Wednesday, July 27, 2005

Post Hiatus

I'm back! I'm sorry to have been gone for so long, and with no warning. There were many reasons I was away: moving the computer from the kitchen table into a back bedroom, sickness, tiredness, company, travel, family, moving the computer from the kitchen table to a back bedroom . . . but when it comes down to it, there's one real reason I stayed away.

Everything I thought of writing, whether I hoped to be funny or clever or anecdotal or just to say hi, everything I composed in my head sounded negative. Sniping, nasty, mean, negative. And I didn't feel like being that way, so I stayed away. I drowned myself in fiction, and it felt good. I'm still in a heavy reading phase, and I'm still feeling good.

Last weekend was good too. Paul, Ellie, Lizzi-pug, and I were up in Iowa for a family reunion - Paul's side. I had extremely low hopes for the event, so I couldn't help but be pleasantly surprised. And indeed, the weekend was restful, rejuvenating, and fun. There are some really good people in that family.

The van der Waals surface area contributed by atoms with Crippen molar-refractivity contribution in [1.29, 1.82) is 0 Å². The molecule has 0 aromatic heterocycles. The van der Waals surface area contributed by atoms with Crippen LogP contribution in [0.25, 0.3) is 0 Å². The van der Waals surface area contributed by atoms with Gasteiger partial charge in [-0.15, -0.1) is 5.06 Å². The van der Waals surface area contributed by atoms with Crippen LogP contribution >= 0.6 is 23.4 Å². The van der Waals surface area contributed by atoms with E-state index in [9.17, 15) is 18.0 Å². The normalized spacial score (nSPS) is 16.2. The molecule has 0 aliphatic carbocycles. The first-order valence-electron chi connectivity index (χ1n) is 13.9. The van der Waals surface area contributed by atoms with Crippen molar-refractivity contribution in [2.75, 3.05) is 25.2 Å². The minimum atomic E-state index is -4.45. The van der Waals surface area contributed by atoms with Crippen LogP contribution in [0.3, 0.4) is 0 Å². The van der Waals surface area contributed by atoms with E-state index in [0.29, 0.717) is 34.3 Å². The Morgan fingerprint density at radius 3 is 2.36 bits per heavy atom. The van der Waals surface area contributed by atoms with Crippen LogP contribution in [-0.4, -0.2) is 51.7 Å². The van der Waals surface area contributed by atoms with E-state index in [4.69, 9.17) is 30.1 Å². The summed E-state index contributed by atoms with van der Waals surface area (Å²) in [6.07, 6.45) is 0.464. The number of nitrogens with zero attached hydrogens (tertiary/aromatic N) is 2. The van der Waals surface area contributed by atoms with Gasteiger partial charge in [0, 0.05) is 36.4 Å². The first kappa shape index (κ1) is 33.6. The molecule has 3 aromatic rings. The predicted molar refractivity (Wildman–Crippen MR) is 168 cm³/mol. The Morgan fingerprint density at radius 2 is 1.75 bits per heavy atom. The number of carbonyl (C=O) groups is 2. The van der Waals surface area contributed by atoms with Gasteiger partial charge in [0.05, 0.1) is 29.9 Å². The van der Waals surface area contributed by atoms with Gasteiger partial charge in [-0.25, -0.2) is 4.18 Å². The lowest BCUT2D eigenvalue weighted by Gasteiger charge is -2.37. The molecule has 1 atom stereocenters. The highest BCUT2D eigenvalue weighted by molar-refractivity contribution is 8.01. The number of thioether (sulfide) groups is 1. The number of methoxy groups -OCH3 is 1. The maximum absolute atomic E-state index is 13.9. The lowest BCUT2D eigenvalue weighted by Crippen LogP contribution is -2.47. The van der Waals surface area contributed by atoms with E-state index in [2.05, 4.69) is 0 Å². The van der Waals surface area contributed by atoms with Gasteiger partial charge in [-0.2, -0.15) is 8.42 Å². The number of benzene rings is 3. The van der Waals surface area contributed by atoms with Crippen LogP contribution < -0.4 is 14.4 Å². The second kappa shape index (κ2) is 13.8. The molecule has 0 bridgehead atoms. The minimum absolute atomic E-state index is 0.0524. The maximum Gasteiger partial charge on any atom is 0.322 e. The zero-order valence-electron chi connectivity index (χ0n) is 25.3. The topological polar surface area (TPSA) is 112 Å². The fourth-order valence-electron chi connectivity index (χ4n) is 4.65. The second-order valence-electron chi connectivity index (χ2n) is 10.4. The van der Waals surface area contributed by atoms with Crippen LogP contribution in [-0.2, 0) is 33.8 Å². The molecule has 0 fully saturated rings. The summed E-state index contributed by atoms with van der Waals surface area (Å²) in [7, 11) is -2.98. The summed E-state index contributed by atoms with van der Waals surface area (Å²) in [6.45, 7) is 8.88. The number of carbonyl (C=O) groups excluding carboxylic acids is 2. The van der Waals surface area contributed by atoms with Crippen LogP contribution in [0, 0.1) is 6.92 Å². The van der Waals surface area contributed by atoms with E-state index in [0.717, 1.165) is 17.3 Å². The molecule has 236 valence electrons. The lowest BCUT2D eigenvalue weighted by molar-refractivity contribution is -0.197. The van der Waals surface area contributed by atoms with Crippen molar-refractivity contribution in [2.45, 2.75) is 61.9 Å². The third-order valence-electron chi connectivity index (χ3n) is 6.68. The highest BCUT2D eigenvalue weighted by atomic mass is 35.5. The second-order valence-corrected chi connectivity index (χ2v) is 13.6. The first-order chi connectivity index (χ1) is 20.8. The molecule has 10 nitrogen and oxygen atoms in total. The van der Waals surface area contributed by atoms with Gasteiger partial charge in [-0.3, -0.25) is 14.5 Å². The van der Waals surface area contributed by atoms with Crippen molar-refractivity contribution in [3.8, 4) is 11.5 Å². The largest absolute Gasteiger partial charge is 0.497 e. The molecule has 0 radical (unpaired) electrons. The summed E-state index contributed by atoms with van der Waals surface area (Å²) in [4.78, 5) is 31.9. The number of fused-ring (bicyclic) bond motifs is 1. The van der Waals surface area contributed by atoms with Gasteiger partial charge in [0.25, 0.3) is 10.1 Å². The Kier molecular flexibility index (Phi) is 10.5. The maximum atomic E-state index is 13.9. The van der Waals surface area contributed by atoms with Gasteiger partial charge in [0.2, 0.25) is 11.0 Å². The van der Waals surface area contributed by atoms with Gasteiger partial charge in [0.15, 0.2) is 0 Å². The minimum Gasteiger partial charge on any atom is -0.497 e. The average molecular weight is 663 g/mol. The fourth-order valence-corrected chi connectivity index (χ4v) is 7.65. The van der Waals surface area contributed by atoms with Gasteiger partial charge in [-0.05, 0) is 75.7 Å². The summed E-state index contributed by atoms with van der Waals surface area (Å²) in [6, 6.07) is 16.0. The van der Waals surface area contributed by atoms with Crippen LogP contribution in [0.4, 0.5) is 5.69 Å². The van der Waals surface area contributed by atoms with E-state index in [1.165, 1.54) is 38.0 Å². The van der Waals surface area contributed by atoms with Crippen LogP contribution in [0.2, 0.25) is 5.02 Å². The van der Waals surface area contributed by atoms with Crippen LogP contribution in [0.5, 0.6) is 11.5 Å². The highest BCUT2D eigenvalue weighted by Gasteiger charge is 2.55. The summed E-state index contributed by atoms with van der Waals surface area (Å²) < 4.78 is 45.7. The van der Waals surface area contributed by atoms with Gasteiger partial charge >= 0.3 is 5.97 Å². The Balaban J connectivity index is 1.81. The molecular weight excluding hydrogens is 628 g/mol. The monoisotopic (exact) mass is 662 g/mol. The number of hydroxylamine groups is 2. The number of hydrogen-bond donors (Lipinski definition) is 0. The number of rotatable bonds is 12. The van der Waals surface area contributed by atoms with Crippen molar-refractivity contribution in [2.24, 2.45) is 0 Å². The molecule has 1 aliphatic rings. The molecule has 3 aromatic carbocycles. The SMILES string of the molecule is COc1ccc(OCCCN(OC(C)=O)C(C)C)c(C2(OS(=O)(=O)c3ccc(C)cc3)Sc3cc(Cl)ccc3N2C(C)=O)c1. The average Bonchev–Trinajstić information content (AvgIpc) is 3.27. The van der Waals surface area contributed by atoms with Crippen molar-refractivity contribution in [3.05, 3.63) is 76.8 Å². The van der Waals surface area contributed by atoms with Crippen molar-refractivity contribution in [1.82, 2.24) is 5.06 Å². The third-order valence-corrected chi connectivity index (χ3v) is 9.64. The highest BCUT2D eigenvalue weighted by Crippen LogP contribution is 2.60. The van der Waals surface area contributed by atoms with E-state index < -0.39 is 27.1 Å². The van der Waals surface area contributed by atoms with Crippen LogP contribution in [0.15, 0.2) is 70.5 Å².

One of Paul's cousins had twins 3 days after Ellie was born, and it was indescribable to see the three one-year-olds together. Her mother, Paul's aunt, loves to tie-dye. She made color-coordinated, huge shirts for everyone in the family, with each individual family unit getting a matching pattern. The result was stunning. I offer proof:

To top things off, here's a shot of Ellie with her cousins. See what I mean?

Friday, July 1, 2005

Book Review

Flea at One Good Thing has been reviewing books lately. That started me thinking about what I've been reading.

I have been growing frustrated with the portrayal of caterpillars in modern children's literature. What? You were expecting James Joyce?

"The Ugly Duckling" gets it right. The moral is that while the ugly duckling is, indeed, "ugly" for a duckling, he's not really ugly at all - he's just not a duckling. (I hope I didn't give away the surprise ending for anyone).

Percival the Plain Little Caterpillar and its ilk get it all wrong. Several of these newer books talk about the drab life of caterpillars until they transform into beautiful butterflies. Percival, for example, is depressed because he's "so plain."

Then something wonderful happened! He became a butterfly! "And no one ever said he was plain again."

How could the apples have fallen so far from the tree?